Before getting into like terms and unlike terms, one should be able to distinguish what an algebraic term is? You can understand this by using an example. 9x + 4y² = 5 is an algebraic equation. It consists of 3 terms, i.e. 9x, 4y² and 5. The first two terms consist of variables and 5 is a constant. 9x + 4y² is an algebraic expression. It has two terms 9x and 4y². In this article, you are going to learn the definition of like and unlike algebraic terms in Maths with more examples.
What are Like Terms?
In Algebra, the like terms are defined as the terms that contain the same variable which is raised to the same power. In algebraic like terms, only the numerical coefficients can vary. We can combine the like terms to simplify the algebraic expressions so that the result of the expression can be obtained very easily.
For example, 4x + 10x is an algebraic expression with like terms. In order to simplify this algebraic expression, we can add the like terms. Thus, the simplification of the given expression is 14x. In the same way, you can perform all the arithmetic operations on the like terms.
What are Unlike Terms?
Algebraic terms, which does not have the same literal coefficients, and cannot be raised to the same power are called, unlike terms.
For example, 4x + 9y is an algebraic expression with unlike terms. Because it has two different variables x and y, and not raised to the same power.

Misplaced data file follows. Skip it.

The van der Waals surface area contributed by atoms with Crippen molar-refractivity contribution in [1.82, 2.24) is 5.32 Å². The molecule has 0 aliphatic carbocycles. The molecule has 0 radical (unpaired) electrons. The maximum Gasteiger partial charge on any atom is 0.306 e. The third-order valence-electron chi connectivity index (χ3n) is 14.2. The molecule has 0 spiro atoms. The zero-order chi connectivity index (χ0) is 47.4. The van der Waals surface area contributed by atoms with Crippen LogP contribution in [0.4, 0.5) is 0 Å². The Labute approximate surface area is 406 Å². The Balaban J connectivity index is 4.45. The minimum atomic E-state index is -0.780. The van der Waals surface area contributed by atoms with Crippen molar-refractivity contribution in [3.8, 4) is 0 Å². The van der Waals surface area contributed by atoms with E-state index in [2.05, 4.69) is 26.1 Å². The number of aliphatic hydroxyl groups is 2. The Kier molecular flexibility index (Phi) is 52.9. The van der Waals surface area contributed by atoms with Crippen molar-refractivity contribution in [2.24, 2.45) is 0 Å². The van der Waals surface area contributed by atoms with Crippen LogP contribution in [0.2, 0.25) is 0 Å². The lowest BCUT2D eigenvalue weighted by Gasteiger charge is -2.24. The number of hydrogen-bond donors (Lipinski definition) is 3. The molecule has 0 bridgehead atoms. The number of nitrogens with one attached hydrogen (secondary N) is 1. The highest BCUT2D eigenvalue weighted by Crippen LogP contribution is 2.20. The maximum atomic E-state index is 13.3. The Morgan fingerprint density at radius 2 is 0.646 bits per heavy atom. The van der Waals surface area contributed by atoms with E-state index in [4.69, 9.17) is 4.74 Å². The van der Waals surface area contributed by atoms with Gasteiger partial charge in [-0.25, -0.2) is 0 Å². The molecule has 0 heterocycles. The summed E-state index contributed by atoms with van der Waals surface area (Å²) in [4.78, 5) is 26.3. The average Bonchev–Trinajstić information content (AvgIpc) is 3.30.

Like and Unlike Algebraic Terms Examples
Algebraic terms are those individual elements in an equation or an expression separated by ‘+’ or ‘-’ signs.
Consider the expression: 9x + 6y
We cannot simplify this any further as ‘x’ and ‘y’ are unknown. Check out another example.
4x² + 3x + 4y + 8x + 10x²
If rearranged, this expression can be re-written as:
10x² + 4x²+ 8x + 3x + 4y
By adding the like terms,
= 14x² + 11x + 4y
Thus, it is seen that algebraic terms with the same variables are added to each other. The addition of certain terms was possible only because the variables in both these cases are the same even if the numerical coefficients are different which can be added as normal numbers and the variable factor remains as it is. Now, these terms which have the same variables are called like terms.
Thus, terms having identical variables raised to the same exponent are like terms.
So, what is 14x², 11x and 4y called? These are called unlike terms since the variables or exponent raised to these variables are “unlike” or not same.
Further operations on unlike terms cannot be directly performed. Based on this, it is clear that an algebraic expression consists of terms which can be categorized into like terms and unlike terms.
Let’s consider another example 2xy + 4x² + 5xy +5y² +16x²
If you notice properly, the terms 2xy and 5xy, as well as 4x²and 16 x² have common factors. Only the numerical coefficients are different. Apart from that, all the variable factors are the same, so these terms can be added.
2xy + 5xy = 7xy
4x² +16x² = 20 x²
Because these terms have the variable factors in common and an arithmetic operation can be performed on them, they are called like terms. After adding the like terms, consider the expression again.
2xy + 4x² + 5xy + 5y² +16x² = 7xy + 20x² + 5y²
If you observe the expression now, none of the terms has any common factors and no arithmetic operation can be performed on them further. These terms are called, unlike terms.
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